Challenging Moderate Muslims: Indonesia’s Muslim Schools In The Midst Of Religious Conservatism

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Muhammad Zuhdi

Subject: Arts & Humanities, Religious Studies

Keywords: Islamic Education; Pesantren; Indonesia; madrasah; moderate Islam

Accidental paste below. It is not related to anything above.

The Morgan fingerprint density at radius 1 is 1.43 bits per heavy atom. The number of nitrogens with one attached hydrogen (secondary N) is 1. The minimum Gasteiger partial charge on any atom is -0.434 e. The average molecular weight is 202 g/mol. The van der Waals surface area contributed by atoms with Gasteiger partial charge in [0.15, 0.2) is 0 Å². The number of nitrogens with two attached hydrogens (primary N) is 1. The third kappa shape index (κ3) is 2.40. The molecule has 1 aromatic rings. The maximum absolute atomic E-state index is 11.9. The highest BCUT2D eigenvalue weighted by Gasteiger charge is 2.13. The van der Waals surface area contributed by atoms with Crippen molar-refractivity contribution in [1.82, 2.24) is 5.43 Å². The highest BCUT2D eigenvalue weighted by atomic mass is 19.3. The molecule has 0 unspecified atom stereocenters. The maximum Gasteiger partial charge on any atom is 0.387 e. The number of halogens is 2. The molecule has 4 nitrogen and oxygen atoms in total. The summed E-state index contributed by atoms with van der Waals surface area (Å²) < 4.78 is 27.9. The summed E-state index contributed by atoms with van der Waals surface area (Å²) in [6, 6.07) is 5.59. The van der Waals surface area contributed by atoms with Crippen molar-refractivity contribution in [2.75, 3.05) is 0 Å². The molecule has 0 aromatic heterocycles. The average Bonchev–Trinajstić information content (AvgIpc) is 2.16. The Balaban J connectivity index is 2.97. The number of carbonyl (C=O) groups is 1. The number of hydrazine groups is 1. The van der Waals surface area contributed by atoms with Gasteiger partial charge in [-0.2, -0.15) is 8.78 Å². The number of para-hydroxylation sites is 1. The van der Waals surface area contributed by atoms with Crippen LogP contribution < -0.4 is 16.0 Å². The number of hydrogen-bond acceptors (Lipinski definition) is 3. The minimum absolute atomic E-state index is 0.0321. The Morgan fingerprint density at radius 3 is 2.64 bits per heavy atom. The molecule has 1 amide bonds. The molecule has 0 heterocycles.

Muslim school is an important element of education in Indonesia. The school has been in place long time before Indonesia’s independence in 1945. The school educates Indonesian Muslim children to understand and practice religion, and simultaneously, promotes the sense of nationalism. Thanks to Muslim schools, Indonesian Muslims are recognized as being moderate (Hefner, 2000). In the last few years, however, the moderate nature of Indonesian Islam is challenged by the spirit of conservative Islam (Van Bruinessen, 2013). Issues such as Islam and democracy, Islam and modern state, Muslim and non-Muslim relation, and rights of citizen that have been resolved and agreed upon are being reinstated. As Hefner (2007) argues that there is a relationship between politics and education, especially religious education, it is important to see the relationship between schools and the changing society. The question is how the current conservative trend in Indonesian Islam is occurring at schools. This paper explores how the curriculum of (Islamic) religious education potentially contribute toward the development of Indonesian conservative Islam, and how religious education teachers view sensitive issues concerning conservative Islam. To answer the questions, analysis of religious education’s curricula and interviewing experts serve as the primary method of data collection. Four religious education teachers from different provinces of Indonesia were interviewed to reveal their opinions on various religion-related issues. This paper discusses how Islamic education in Indonesia has been designed to present moderate Islam, but at the same time faces a number of challenges that try to turn religious education into a conservative one.